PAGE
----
Indonesia: parliament to use COVID-19 restrictions to protests to pass controversial bills threatening environmental protections

Author: Hans Nicholas Jong, Mongabay, Published on: 8 April 2020

"Indonesian lawmakers push to pass deregulation bills as COVID-19 grips country", 06 April 2020

Indonesia’s parliament looks set to push through contentious bills that threaten to roll back environmental protections in favor of facilitating business. Activists have denounced the decision to resume deliberations of the so-called omnibus bill on job creation and an amended mining bill at a time when the government and the public are struggling to deal with the COVID-19 crisis. They call it a deliberate move by parliament to use the cover of physical distancing measures and other social restrictions to pass the bills with minimal oversight or pushback by the public…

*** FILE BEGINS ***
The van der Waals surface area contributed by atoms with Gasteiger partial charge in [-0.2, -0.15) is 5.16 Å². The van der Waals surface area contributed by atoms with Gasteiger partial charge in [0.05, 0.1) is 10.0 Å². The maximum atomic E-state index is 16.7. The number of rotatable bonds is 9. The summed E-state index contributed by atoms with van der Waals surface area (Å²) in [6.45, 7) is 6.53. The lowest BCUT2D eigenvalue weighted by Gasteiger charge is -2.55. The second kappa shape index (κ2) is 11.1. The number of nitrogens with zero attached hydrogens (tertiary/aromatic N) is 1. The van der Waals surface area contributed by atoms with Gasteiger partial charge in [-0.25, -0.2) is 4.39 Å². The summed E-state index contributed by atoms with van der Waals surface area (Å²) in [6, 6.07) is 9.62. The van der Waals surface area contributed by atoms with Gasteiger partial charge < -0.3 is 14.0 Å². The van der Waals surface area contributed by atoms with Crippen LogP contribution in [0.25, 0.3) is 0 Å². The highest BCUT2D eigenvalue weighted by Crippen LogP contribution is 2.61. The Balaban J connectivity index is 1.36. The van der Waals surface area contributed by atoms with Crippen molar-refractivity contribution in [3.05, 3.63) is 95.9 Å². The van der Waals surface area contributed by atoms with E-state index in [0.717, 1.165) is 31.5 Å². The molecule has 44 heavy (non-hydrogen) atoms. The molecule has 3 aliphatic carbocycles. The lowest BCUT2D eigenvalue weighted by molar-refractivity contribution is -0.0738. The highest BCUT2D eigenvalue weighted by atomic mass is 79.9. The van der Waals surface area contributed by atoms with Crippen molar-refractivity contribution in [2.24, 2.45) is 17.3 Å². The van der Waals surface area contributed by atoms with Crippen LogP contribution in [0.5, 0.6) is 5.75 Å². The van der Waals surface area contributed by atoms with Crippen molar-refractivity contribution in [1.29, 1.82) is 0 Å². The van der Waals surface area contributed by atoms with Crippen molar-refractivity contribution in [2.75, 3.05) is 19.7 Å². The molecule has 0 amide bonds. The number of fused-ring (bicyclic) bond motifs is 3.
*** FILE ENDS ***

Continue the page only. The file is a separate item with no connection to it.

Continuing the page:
The omnibus and mining bills were expected to receive a harsh reception during this stage of the deliberations, with groups ranging from environmentalists to labor unions to indigenous rights activists almost universally opposed to them. Mass demonstrations involving labor unions and student groups flared up last year in protest at similarly controversial bills, including one that weakened the national anti-corruption agency (which passed), another revising the criminal code (which was abandoned), and the mining bill, which was deferred to this year. For the bills under consideration now, the COVID-19 outbreak has prompted social distancing measures that effectively quash the possibility of repeat protests.


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